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story.lead_photo.caption Roasted Whole Cauliflower With Feta (Arkansas Democrat-Gazette/Kelly Brant)

I eat cauliflower because I like it. I like it a lot.

In fact, it is my favorite cruciferous vegetable, and in my opinion, the best member of the brassicaceae family, which also includes broccoli, brussels sprouts, cabbage and kale — although romanesco, with its gorgeous fractals, is the best looking.

And I tend to eat it as cauliflower, not as a substitute for foods like potatoes, rice or pasta.

So when I came across this recipe starring a whole head of cauliflower in the September/October issue of Christopher Kimball's Milk Street magazine it got my attention. Milk Street adapted the recipe from Diane Kochilas' My Greek Table.

The recipe calls for coating a whole head with a savory-sweet-tangy mixture of olive oil, mustard, garlic and honey, roasting it, and then topping it with a crown of crumbled feta cheese and parsley and popping it back in the oven to slightly melt the feta.

The resulting dish is an outstanding balance of nutty, sweet, tangy and vegetal. The cauliflower is enhanced rather than masked by the supporting players of mustard, cheese and herbs.

The Milk Street version of the recipe calls for serving the cauliflower with some of the oil-mustard slather as a sauce. I found it to be delicious with just a squeeze of lemon juice, as Kochilas' original recipe suggests.

I haven't tried this yet. But, to speed up the process, I think it would also work to break the cauliflower into florets, toss them with some of the olive oil-mustard sauce and roast until golden and tender. Then scatter the feta-parsley mixture on top and continue cooking just until the cheese begins to melt.

When I calculated the nutrition data using the U.S. Department of Agriculture FoodData Central database (fdc.nal.usda.gov/), I figured based on using the entire amount of olive oil-mustard slather and sauce. But in reality, I only used about half the mixture so the actual calories, fat and sodium in this dish are likely quite a bit lower than the numbers here. The carbohydrates -- for those counting -- are not, as nearly two-thirds of the carbs in this dish come from the cauliflower.

Roasted Whole Cauliflower With Feta

½ cup olive oil

3 to 4 tablespoons Dijon or other favorite mustard (I used a combination of Dijon and sweet mustard), divided use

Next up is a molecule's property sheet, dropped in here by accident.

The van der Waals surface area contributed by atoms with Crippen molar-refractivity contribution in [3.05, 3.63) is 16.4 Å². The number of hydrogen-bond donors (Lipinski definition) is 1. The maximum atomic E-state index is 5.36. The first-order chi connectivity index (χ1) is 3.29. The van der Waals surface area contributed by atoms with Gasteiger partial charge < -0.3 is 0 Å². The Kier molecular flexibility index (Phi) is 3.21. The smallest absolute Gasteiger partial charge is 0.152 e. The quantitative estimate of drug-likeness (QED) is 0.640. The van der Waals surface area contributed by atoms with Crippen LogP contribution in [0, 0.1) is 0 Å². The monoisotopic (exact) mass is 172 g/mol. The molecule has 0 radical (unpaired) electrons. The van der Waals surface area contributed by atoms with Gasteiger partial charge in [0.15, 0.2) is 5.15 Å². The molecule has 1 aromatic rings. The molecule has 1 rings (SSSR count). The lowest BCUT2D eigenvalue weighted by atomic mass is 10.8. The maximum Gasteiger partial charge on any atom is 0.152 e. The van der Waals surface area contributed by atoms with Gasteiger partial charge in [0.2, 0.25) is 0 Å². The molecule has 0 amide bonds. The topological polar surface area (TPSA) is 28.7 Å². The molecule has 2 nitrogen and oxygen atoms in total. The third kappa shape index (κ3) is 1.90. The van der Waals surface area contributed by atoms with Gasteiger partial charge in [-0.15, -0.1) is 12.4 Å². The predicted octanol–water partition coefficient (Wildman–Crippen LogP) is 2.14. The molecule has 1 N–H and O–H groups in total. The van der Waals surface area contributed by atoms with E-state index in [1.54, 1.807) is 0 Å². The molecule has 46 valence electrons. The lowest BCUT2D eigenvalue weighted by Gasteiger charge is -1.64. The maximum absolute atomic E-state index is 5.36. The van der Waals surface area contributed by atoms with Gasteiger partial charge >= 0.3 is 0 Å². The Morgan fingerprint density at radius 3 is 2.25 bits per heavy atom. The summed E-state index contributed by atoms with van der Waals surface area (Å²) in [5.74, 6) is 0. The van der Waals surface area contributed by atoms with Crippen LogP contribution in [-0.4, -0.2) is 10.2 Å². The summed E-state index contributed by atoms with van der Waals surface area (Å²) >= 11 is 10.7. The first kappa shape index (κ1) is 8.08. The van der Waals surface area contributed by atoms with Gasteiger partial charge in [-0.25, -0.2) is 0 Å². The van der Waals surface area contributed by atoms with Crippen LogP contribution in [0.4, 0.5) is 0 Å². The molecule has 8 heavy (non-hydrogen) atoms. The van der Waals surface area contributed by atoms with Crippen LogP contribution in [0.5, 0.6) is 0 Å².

1 tablespoon balsamic vinegar

2 teaspoons honey

2 cloves garlic, finely grated or mashed to a paste

Kosher salt and ground black pepper

1 large head cauliflower, trimmed so the stem is flat and level with the bottom of the head

2 ounces feta cheese, crumbled

¼ cup finely chopped flat-leaf parsley

Lemon wedges, for serving

Heat oven to 450 degrees. Line a rimmed baking sheet with foil or parchment paper.

In a small bowl, whisk together the oil, 2 tablespoons of the mustard, the vinegar, honey, garlic, 1 teaspoon salt and ¼ teaspoon ground black pepper until smooth and creamy. If desired, set aside a few tablespoons to use as a serving sauce.

Place the cauliflower in the center of the prepared baking sheet. Brush the surface with the remaining oil-mustard mixture. Roast until tender, 45 minutes to 1 hour. It will turn deep golden brown and be charred in places.

In a small bowl, combine the feta and parsley and mix well.

Remove the cauliflower from the oven (leave oven on) and brush with remaining mustard. Pat the feta-parsley mixture onto the cauliflower, pressing to help it adhere. Return cauliflower to oven and bake 5 to 10 minutes more or until feta begins to melt.

Using a wide spatula, transfer the cauliflower to a cutting board and cut into wedges. Serve with lemon wedges for squeezing and the reserved sauce, if desired.

Makes about 4 servings.

Nutrition information: Each serving (using all of the sauce) contains approximately 380 calories, 6 g protein, 32 g fat, 17 g carbohydrate, 12 mg cholesterol, 762 mg sodium and 4 g fiber.

Food on 01/15/2020

Print Headline: FRONT BURNER: Roasted cauliflower jazzed up by feta and lemon

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